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Chris Nolan's 'Inception' gets its first critical sucker punch

Chris_nolan I wrote a post last week headlined "Will There Be an 'Inception' Backlash Before the Movie Even Opens?" And the answer, of course, is... yes. New York magazine's David Edelstein, normally a man of considerable sanity (not to mention wealth and taste), not only took a few roundhouse swings at Chris Nolan's upcoming thriller, but also managed to take some swipes at his critical peers, not to mention Nolan fans themselves, in a barbed review that was instantly flamed by tons of Nolan acolytes.

Here's how Edelstein led off his review:

"With its dreams, dreams within dreams, and dreams within dreams within dreams, Christopher Nolan’s Inception manages to be clunky and confusing on four separate levels of reality—while out here, in this even more perplexing dream we call 'life,' it’s being hailed as a masterpiece on the order of '2001: A Space Odyssey.' Slap! Wake up, people! Shalalala! Slap!"

It only went downhill from there, with Edelstein mocking Nolan's lofty ambitions ("So it's, like, 'Mission Impossible' in the 'Dreamscape-Matrix!' ") while dissing the director as being "too literal-minded, too caught up in ticktock logistics, to make a great, untethered dream movie." And as for the people, like his fellow critics, who've been over the moon about the film? Edelstein thinks they're cracked, or as he put it: "It's as if someone went into their heads while they were sleeping and planted the idea that 'Inception' is a visionary masterpiece and--hold on... Whoa! I think I get it. The movie is a metaphor for the power of delusional hype--a metaphor for itself."

I give Edelstein points for lively writing, but in an era where critics have enough credibility issues as it is, the last thing we need is a critic thrashing a film because, in part, he's chagrined to see it get so much open adulation. If you want to write that after the movie has opened, fair enough. But it's the wrong stance to take before people have even had a chance to make up their own minds.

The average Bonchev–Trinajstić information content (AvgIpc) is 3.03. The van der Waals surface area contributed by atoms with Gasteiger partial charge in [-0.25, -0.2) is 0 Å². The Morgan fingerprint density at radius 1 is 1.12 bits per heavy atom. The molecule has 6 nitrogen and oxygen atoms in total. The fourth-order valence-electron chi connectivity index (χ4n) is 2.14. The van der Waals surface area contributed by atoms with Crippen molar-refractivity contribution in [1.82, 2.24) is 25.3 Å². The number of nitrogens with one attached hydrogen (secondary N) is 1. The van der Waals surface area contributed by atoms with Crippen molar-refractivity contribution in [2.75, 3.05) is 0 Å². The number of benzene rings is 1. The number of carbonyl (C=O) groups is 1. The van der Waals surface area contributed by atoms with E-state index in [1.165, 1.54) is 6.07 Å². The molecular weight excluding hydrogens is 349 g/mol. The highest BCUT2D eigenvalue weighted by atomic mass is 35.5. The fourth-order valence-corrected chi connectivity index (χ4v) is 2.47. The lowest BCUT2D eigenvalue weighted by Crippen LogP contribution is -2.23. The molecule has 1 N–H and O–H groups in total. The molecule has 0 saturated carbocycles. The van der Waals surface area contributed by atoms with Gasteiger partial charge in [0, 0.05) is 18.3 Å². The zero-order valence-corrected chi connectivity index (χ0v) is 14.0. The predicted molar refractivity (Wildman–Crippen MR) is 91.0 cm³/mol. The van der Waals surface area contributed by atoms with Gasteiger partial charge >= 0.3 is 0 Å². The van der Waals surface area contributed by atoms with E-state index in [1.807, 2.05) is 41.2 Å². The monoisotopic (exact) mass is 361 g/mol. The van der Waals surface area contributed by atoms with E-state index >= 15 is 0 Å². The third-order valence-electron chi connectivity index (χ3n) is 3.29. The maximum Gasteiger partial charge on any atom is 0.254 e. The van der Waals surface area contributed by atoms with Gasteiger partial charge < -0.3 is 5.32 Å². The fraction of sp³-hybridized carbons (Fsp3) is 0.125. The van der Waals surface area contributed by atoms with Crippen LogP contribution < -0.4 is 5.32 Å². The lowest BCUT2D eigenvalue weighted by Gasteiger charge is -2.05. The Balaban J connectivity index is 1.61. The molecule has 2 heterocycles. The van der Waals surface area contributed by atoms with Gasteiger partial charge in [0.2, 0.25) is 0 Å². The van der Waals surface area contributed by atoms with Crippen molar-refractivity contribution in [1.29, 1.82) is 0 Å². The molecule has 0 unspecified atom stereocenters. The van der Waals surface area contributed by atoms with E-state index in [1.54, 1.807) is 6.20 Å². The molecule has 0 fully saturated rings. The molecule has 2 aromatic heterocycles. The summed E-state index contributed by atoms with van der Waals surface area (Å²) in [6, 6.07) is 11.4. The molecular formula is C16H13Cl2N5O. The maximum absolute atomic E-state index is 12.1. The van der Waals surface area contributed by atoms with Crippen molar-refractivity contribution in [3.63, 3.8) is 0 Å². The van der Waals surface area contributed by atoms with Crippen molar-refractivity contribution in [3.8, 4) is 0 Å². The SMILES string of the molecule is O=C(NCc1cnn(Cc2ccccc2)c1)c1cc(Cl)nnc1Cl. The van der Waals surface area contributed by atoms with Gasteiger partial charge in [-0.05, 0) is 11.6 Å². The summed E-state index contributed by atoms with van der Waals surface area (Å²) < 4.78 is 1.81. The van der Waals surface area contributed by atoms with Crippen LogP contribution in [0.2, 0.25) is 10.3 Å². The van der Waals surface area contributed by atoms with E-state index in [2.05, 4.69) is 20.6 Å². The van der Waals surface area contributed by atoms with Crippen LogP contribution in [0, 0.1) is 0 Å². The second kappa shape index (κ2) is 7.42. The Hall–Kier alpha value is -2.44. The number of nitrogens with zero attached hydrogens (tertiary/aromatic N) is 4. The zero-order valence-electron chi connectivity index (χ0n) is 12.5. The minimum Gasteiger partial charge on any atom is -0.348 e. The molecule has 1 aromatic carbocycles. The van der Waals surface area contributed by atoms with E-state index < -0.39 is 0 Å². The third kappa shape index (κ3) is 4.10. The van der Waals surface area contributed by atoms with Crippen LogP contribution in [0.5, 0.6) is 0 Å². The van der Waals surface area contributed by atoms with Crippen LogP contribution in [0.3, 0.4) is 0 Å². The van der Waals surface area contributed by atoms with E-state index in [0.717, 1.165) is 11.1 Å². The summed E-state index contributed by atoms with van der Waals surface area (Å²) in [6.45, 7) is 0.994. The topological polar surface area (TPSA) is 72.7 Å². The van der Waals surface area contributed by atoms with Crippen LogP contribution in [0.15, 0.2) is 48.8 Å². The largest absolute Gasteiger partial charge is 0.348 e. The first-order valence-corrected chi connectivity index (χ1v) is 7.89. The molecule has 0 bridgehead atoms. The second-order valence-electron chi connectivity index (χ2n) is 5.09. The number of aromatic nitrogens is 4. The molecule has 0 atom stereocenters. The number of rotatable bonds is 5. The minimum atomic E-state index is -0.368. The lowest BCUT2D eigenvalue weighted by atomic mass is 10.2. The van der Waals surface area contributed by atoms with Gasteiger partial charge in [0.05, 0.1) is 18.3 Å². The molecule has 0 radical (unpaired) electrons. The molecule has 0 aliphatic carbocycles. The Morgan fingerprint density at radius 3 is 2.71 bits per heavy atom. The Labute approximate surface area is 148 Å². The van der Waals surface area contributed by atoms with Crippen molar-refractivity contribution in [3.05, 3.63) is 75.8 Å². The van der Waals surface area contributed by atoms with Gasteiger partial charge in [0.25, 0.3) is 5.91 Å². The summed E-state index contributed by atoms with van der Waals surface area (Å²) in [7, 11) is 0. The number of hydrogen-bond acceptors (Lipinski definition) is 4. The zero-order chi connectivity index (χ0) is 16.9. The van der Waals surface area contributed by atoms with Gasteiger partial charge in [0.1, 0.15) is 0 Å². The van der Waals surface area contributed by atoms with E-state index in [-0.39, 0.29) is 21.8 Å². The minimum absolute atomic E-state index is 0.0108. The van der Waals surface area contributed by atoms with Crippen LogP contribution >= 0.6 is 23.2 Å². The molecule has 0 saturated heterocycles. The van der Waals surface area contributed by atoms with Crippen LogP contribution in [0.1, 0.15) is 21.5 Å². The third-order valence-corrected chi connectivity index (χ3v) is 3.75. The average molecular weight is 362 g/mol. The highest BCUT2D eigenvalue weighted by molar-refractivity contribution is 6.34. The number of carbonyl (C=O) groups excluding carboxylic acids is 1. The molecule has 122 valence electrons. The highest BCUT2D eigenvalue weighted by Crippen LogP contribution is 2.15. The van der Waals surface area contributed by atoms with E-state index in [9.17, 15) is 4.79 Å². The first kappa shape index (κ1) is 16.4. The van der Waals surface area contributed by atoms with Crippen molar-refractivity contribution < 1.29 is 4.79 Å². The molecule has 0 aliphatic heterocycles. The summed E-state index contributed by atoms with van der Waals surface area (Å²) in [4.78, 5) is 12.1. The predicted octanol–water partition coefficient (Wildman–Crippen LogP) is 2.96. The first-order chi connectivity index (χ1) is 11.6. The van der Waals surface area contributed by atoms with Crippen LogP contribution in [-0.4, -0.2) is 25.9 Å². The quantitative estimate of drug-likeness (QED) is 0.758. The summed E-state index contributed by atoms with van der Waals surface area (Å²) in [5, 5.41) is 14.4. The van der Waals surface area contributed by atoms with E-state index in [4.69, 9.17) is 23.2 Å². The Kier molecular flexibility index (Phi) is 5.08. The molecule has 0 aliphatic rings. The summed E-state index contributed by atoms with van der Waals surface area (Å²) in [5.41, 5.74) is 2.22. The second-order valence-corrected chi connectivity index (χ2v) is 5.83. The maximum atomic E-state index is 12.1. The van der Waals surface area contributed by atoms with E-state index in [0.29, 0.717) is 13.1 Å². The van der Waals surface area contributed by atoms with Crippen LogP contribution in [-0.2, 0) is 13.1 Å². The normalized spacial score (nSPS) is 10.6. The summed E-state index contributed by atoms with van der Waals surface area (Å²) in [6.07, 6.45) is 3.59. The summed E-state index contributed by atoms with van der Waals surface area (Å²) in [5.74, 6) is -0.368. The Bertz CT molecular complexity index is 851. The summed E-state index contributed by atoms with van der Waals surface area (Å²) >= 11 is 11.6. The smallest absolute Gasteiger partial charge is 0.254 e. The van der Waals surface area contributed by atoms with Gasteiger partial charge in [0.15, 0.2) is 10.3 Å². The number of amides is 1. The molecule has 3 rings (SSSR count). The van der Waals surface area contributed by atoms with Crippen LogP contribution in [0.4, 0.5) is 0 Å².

As it happens, Edelstein's own readers gave him quite a spanking, calling him a charlatan, a schoolyard bully and, well, even worse. As one reader put it: "You know, it's fine to dislike a movie that many other people like. But to call them all delusional because they have a differing opinion is terribly arrogant of you. Shame on you, sir! Go back to watching 'Avatar' and its easy-to-understand eye-candy." According to another reader, Edelstein's condescending dismissal of the movie's supporters "makes you even worse than [fabled contrarian film critic] Armond White," which in critical circles is faint praise indeed.

So far, all Edelstein has accomplished is lowering "Inception's" initial Rotten Tomatoes score from 100 to 97. But now that the backlash has officially begun, I suspect it will go lower still. Apparently, there is no greater sin than for a filmmaker to make a movie that some people just like too much. 


Photo: "Inception" director Chris Nolan, right, with his writer brother, Jonah Nolan. Credit: Anne Cusack / Los Angeles Times

Comments () | Archives (22)

The comments to this entry are closed.

Point taken, MadSirCool. I, however, am not racist, sexist, anti-semitic, or even age-ist as you suggest my comments reflect. I'm simply using my considerable experience with acidic critics whose opinions do not reflect the popular success of what we create in the entertainment industry. Those critics often happen to be much older than the target audience of the film. 51-year-old Edelstein may not fit into that category, but his traditional style of criticism fits with the older and out-of-touch critics that plague any creative process. Harshly criticizing a movie about dreams is like criticism of an opinion -- like yours of mine and mine of Edelstein's. It is the imposition of one individual vision on another with as little thought to the reason behind the vision as you claim my first comment had on his review. And yes, Patten, I did read the review before I commented.

Movies about dreams within dreams within dreams and movies that have characters constantly jumping in and out of different dimensions (which is real, which isn't) tend to be dreadful, incoherent bores. Some critics today make the mistake of thinking if it has visual style and is simply "different," it's automatically somehow "a masterwork." Well, "Different" does not automatically equal "great" or even "good." And isn't it funny how some critics bend over backwards to praise certain directors? Is it the need to simply feel hip and "with it"? That's not good film criticism.

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